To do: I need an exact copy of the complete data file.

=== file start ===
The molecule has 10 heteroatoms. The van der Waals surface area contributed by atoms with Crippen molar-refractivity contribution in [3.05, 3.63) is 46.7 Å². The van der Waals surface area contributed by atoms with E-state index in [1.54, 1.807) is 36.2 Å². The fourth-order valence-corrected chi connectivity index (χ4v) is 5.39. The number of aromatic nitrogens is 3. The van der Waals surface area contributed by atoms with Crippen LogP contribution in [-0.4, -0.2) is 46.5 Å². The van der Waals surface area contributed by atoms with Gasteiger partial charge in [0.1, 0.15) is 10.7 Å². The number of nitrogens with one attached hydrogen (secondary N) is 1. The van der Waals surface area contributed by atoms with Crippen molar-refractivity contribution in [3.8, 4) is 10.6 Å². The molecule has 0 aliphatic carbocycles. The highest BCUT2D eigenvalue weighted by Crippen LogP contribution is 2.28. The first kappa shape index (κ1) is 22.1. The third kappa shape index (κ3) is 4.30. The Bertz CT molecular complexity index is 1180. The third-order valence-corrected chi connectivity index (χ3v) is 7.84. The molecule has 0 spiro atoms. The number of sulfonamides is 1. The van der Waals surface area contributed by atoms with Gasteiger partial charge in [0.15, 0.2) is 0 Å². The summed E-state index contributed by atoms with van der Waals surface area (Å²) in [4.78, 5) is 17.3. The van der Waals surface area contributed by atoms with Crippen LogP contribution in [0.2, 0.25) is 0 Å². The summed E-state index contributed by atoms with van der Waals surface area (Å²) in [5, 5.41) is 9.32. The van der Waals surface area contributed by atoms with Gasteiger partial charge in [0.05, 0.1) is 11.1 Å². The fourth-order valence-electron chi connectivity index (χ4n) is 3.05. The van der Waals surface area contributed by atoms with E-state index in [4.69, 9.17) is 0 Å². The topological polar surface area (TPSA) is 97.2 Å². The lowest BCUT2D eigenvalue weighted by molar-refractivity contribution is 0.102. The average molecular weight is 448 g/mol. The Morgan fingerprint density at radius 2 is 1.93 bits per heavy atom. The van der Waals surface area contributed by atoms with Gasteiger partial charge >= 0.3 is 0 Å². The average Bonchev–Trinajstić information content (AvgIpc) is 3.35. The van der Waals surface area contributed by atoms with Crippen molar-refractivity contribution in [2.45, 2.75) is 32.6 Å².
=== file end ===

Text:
The molecule has 10 heteroatoms. The van der Waals surface area contributed by atoms with Crippen molar-refractivity contribution in [3.05, 3.63) is 46.7 Å². The van der Waals surface area contributed by atoms with E-state index in [1.54, 1.807) is 36.2 Å². The fourth-order valence-corrected chi connectivity index (χ4v) is 5.39. The number of aromatic nitrogens is 3. The van der Waals surface area contributed by atoms with Crippen LogP contribution in [-0.4, -0.2) is 46.5 Å². The van der Waals surface area contributed by atoms with Gasteiger partial charge in [0.1, 0.15) is 10.7 Å². The number of nitrogens with one attached hydrogen (secondary N) is 1. The van der Waals surface area contributed by atoms with Crippen molar-refractivity contribution in [3.8, 4) is 10.6 Å². The molecule has 0 aliphatic carbocycles. The highest BCUT2D eigenvalue weighted by Crippen LogP contribution is 2.28. The first kappa shape index (κ1) is 22.1. The third kappa shape index (κ3) is 4.30. The Bertz CT molecular complexity index is 1180. The third-order valence-corrected chi connectivity index (χ3v) is 7.84. The molecule has 0 spiro atoms. The number of sulfonamides is 1. The van der Waals surface area contributed by atoms with Gasteiger partial charge in [0.15, 0.2) is 0 Å². The summed E-state index contributed by atoms with van der Waals surface area (Å²) in [4.78, 5) is 17.3. The van der Waals surface area contributed by atoms with Crippen LogP contribution in [0.2, 0.25) is 0 Å². The summed E-state index contributed by atoms with van der Waals surface area (Å²) in [5, 5.41) is 9.32. The van der Waals surface area contributed by atoms with Gasteiger partial charge in [0.05, 0.1) is 11.1 Å². The fourth-order valence-electron chi connectivity index (χ4n) is 3.05. The van der Waals surface area contributed by atoms with E-state index in [4.69, 9.17) is 0 Å². The topological polar surface area (TPSA) is 97.2 Å². The lowest BCUT2D eigenvalue weighted by molar-refractivity contribution is 0.102. The average molecular weight is 448 g/mol. The Morgan fingerprint density at radius 2 is 1.93 bits per heavy atom. The van der Waals surface area contributed by atoms with Gasteiger partial charge >= 0.3 is 0 Å². The average Bonchev–Trinajstić information content (AvgIpc) is 3.35. The van der Waals surface area contributed by atoms with Crippen molar-refractivity contribution in [2.45, 2.75) is 32.6 Å².